Changing the Climate Change Narrativeby Logan Albright
May. 27, 2014
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It's a bit of a film cliche that the bad guys, while possessing armies of flunkies, have no loyalty to their employees and happily sell them out, or even murder them without a second thought. Many a Bond villain has left me wondering, "why would anyone agree to work for this guy?"
Of course, it's fiction and thus subject to exaggeration, but we see the same kind of thing going on in real life all the time. Government is all too happy to use a certain subset of the population to achieve a certain set of ends. And then when that usefulness is used up, they are only too happy to cast their once-favored flunkies aside without ceremony or ado.
The latest example of this is the environmentalism movement. Previously among big government's most protected and cherished classes, a persistent lack of concern for environmental issues by the public is undermining these people's usefulness as instruments of manipulation.
Global warming alarmists, at least those in the public sector, seem to at last have realized that they have lost the debate. People either don't believe or don't care about what the doomsday theorists have to say, and it looks increasingly unlikely that they will ever achieve the dramatic and destructive carbon emissions reductions they have been seeking.
So what to do when you realize you're losing the argument? Change the argument to one that you have a chance of winning. A couple of recent reports are now claiming that it is officially too late to stop the sea level rises resulting from human activity.
Frankly, this is a bit of a relief. For years we have been told that it will soon be too late to stop global warming, but the end never seemed to come. Now that it finally has, at last we can stop talking about electric cars and solar powered houses.
Of course, it is probably too much to hope that the environmental movement itself will give up preaching the evils of fossil fuels. That would require them to abandon any principles they presumably had. But it appears that the political powers that be are ready for a messaging shift, and if that means throwing the greens under the bus, so much the worse for them.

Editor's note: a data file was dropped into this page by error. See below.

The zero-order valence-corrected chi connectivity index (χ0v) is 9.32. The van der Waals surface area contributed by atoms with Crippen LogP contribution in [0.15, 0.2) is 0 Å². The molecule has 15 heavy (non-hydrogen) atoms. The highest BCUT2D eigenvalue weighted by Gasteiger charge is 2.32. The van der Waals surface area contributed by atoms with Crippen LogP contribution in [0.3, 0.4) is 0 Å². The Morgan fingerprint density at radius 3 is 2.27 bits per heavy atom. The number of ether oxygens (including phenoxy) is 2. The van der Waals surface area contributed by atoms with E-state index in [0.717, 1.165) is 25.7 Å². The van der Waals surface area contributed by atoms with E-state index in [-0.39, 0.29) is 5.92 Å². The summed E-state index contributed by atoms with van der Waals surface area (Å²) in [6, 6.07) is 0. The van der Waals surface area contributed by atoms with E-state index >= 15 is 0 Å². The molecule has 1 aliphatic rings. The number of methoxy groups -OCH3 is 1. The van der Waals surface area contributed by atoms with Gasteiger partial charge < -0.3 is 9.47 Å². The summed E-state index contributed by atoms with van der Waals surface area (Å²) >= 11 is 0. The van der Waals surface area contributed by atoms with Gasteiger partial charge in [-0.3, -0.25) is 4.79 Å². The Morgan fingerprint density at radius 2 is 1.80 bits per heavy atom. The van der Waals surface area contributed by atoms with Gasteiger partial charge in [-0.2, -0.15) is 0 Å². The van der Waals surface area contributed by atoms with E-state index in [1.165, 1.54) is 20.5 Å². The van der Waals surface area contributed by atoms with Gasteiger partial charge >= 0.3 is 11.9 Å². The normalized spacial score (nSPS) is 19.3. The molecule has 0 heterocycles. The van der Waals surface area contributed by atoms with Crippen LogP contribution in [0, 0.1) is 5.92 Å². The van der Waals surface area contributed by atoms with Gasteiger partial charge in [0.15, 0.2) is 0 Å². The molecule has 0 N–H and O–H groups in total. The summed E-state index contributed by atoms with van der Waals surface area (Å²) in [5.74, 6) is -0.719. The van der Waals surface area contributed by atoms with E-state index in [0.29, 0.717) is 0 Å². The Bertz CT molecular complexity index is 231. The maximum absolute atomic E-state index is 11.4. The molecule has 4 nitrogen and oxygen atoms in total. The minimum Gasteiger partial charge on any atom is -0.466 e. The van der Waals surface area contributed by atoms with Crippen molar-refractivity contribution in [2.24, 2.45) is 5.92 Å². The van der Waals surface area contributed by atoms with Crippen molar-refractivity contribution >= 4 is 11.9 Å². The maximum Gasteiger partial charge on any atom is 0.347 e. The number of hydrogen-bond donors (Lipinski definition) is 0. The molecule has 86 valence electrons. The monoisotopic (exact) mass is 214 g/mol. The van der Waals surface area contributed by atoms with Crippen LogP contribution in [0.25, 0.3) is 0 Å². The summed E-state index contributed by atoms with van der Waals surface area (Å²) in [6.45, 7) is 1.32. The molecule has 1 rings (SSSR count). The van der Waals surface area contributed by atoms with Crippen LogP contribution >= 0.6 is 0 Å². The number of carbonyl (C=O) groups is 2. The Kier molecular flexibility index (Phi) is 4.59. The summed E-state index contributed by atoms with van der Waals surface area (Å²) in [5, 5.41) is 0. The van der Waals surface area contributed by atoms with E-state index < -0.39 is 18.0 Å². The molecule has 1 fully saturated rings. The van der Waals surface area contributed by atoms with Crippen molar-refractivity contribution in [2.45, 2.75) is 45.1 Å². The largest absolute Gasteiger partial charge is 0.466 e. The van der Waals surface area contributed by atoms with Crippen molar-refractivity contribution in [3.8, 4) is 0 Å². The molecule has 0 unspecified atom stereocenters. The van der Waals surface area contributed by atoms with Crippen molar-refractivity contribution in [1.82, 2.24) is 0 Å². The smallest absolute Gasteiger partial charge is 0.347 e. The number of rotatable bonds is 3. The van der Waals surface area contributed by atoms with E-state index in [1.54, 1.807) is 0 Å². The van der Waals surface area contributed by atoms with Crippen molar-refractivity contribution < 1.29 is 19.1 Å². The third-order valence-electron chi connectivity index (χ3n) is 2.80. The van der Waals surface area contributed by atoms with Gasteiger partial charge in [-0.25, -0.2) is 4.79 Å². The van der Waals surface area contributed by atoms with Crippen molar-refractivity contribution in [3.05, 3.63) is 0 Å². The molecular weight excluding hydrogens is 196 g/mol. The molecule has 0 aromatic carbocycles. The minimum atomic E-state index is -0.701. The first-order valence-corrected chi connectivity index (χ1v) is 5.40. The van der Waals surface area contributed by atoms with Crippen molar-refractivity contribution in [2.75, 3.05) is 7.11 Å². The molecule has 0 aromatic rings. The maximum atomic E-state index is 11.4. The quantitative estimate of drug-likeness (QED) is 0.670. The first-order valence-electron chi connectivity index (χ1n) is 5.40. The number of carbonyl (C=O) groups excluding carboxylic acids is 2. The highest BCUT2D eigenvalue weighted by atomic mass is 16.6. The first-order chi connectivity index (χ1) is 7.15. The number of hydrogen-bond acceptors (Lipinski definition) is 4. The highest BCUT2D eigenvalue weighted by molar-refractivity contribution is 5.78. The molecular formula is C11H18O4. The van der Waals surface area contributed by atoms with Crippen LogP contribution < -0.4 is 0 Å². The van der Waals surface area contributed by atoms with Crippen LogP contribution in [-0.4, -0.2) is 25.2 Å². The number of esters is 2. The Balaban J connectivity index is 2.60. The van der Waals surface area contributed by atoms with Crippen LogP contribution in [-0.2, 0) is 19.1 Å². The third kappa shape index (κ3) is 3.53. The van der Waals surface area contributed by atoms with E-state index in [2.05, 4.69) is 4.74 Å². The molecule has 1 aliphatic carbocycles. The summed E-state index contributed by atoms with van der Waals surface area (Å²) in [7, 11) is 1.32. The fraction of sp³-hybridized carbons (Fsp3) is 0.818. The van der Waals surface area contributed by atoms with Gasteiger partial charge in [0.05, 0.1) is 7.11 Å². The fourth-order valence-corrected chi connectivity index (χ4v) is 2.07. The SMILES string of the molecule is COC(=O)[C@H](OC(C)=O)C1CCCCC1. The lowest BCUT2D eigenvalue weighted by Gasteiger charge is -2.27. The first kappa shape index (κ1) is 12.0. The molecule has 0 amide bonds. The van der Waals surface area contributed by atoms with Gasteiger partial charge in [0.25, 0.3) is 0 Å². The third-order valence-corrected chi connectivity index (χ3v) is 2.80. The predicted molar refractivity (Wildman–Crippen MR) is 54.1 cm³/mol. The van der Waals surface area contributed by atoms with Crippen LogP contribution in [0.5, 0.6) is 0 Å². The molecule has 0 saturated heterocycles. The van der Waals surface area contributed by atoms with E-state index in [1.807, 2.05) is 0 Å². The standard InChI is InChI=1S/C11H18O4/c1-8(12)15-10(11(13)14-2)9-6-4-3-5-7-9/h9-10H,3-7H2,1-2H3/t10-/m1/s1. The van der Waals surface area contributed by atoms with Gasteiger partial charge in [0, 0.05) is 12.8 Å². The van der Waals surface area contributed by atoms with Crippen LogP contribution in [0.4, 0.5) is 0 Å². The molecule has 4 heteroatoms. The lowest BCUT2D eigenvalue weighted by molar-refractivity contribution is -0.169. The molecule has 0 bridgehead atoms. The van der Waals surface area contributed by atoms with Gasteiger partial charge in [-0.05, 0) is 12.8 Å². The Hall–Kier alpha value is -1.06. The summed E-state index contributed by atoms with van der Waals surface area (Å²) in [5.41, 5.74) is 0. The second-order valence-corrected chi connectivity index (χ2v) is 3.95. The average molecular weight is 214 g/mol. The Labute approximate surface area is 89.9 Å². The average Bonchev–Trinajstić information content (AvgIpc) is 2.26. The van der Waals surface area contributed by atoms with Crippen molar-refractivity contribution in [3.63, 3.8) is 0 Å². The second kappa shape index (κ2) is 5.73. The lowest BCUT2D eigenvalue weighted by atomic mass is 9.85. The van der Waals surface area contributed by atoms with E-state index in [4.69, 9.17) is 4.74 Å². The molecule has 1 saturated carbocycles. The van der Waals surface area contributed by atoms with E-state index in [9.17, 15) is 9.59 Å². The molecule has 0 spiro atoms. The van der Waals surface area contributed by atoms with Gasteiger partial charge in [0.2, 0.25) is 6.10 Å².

Having outlived their usefulness, those sincere environmentalists who still want to prevent global warming will find themselves suddenly out of favor with the political class, their positions of influence dispatched like just another movie henchman.
Government regulators are particularly insidious in that they have no real principles apart from the desire to control. Environmentalism was never anything more than a means for them to flex their regulatory muscles. In the face of a wall of public indifference, it is not surprising that they would abandon the movement in favor of others tactics that may be more effective.
But alas, this is not the end of the government's attempt to exert control over its citizens in the name of climate science. In fact, it may just be the beginning. The difference is that now, the focus will shift from prevention to preparation. Instead of the massive efforts to curb greenhouse gas emissions through complicated schemes involving permits, credits, and allowances, the government will take the more direct route of simply taking your money and giving it to cities so that they can "prepare" for the consequences of rising sea levels sometime in the indeterminate future.
What does this preparation entail? At this point, it's difficult to say, but on some level it doesn't even matter. It is enough to know that the government will be using the vague spectre of future disaster as a justification for any and all taxes, spending programs, or new regulations that can possibly be cast in terms of "preparation."
The whole situation is eerily similar to terrible economist Paul Krugman's alien invasion theory. Krugman famously asserted that if the world were told to start preparing for an alien invasion, the massive spending that would result from building infrastructure, training soldiers, and ramping up manufacturing would create jobs and stimulate the economy even if it later turned out that there were never any aliens to begin with.
The playbook is out in the open for anyone with eyes to see. According to Krugman and leftists like him, it's okay to lie about future disaster in order to encourage noble ends, in this case economic growth. Apart from the obvious ethical concerns, Krugman's analysis fails by committing the Broken Window Fallacy: resources devoted to visible uses must necessarily be directed away from less visible uses, the loss of which outweighs the gains of the visible.
The only difference between Krugman's hypothetical and today's actual is that instead of aliens, we are supposed to be frightened of imaginary environmental catastrophe. The end result is identical: more government control of our lives, less efficient use of resources, and the resulting drain on economic growth, not to mention the outright unethical manipulation of people through the use of Plato's "noble lie."
The shift from climate change prevention to climate change preparation is nothing but a sneaky, underhanded new way for governments to control the people, necessitated by our rightful resistance to increasingly unconvincing climate lies. We can only hope the opposition to these new proposals is equally strong.
Logan Albright is a writer and economist in Washington, DC.